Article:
In 1997, the Russia Federation placed 40% of TNK up for public auction. Blavatnik and Vekselberg purchased that interest, but the sale was allegedly conditioned on Blavatnik and Vekselberg later obtaining a controlling interest in a Russian oil company, OJSC Nizhnevartovskneftgaz (“NNG”), which was owned by plaintiffs and defendant, Leonid Lebedev (“Lebedev”).

Plaintiffs and Lebedev allegedly provided Blavatnik and Vekselberg with the majority control in NNG that they sought. According to the complaint, in connection with the transaction, plaintiffs and Lebedev agreed to act jointly in all matters related to their respective NNG shares, to share in the profits and losses of the venture, and not sell or take unilateral action regarding their respective shares in NNG without unanimous consent (“1997 Joint Venture”).

Two years later, in 1999, plaintiffs sold their interest in NNG to Oleg Kim, a Russian businessman. Plaintiffs alleged that, prior to the sale of their NNG shares, Vekselberg and Blavatnik secretly approached Lebedev to sell his NNG shares to them. According to the complaint, in violation of the 1997 Joint Venture, Lebedev agreed to sell his interest in NNG in exchange for a stake in a different joint venture with Vekselberg and Blavatnik (“Defendants’ Joint Venture”). Plaintiffs further alleged that, in violation of the 1997 Joint Venture, Lebedev failed to disclose the sale of his NNG shares to Vekselberg and Blavatnik, as well as his conflict of interest in negotiating the sale of plaintiffs’ NNG shares. Blavatnik and Vekselberg eventually purchased the NNG shares that plaintiffs sold.

Defendants’ Joint Venture is the subject of another action before Justice Scarpulla, Lebedev v. Blavatnik (the “Lebedev Action”).

In the Lebedev Action, Lebedev alleged that he negotiated the terms of Defendants’ Joint Venture in New York in 2001. Lebedev further alleged that in October 2012, TNK was sold to a Russian state-owned conglomerate. Blavatnik and Vekselberg allegedly received $13.8 billion from that sale, and Lebedev sought $2.07 billion as part of his stake in Defendants’ Joint Venture.

Plaintiffs alleged that neither knew of defendants’ misconduct until the Lebedev Action was filed in February 2014. According to plaintiffs, Lebedev met with Magomedov in 2014, at which time he disclosed his prior dealings with Blavatnik and Vekselberg. Lebedev allegedly reaffirmed the 1997 Joint Venture and discussed entering into a new agreement, whereby Lebedev would split any recovery from the Lebedev Action in exchange for Magomedov’s assistance in the Lebedev Action (“2014 Agreement”).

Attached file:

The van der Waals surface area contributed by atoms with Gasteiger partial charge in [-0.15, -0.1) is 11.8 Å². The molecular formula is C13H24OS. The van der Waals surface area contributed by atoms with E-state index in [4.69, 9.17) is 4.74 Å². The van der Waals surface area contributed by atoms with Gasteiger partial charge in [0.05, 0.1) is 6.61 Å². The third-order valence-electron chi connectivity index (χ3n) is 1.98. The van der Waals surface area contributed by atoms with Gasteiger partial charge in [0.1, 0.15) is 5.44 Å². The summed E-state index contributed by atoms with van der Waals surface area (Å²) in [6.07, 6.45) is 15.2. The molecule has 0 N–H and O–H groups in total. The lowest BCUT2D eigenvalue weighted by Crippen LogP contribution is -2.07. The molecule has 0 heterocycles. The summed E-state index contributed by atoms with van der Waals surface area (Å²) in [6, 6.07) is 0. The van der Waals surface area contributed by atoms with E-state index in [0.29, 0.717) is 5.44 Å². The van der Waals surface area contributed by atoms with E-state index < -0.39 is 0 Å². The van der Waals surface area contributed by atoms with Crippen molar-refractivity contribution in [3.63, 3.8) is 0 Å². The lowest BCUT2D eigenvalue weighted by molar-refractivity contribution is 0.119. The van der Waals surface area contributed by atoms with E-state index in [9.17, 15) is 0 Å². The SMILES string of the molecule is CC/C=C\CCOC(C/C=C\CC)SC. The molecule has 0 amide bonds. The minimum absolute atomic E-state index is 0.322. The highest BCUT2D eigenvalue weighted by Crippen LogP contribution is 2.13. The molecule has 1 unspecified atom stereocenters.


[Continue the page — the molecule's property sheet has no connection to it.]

Magomedov subsequently memorialized the 2014 Agreement and started to assist Lebedev in the Lebedev Action. However, throughout 2014, 2015, and January 2016, the parties were unable to finalize and execute a written agreement. According to the complaint, once plaintiffs realized that Lebedev had no intention of fulfilling the terms of the 2014 Agreement, they commenced the Magomedev action in February 2017.

In their amended complaint, plaintiffs alleged, among other things, fraud and breach of fiduciary duty against Lebedev. Lebedev moved to dismiss on statute of limitations grounds, lack of personal jurisdiction and for failure to state a claim.

The Court’s Decision

Statute of Limitations

In seeking dismissal of the tort-based claims (e.g., fraud and breach of fiduciary duty) on statute of limitations grounds, Lebedev argued that the complaint was untimely and barred by the statute of limitations. Lebedev maintained that regardless of whether a three-year or six-year statute of limitation period applied, the statute of limitations expired as to each of the claims connected to the 1997 Joint Venture. Lebedev further argued that neither the two-year discovery rule nor equitable estoppel applied to save plaintiffs’ claims against him.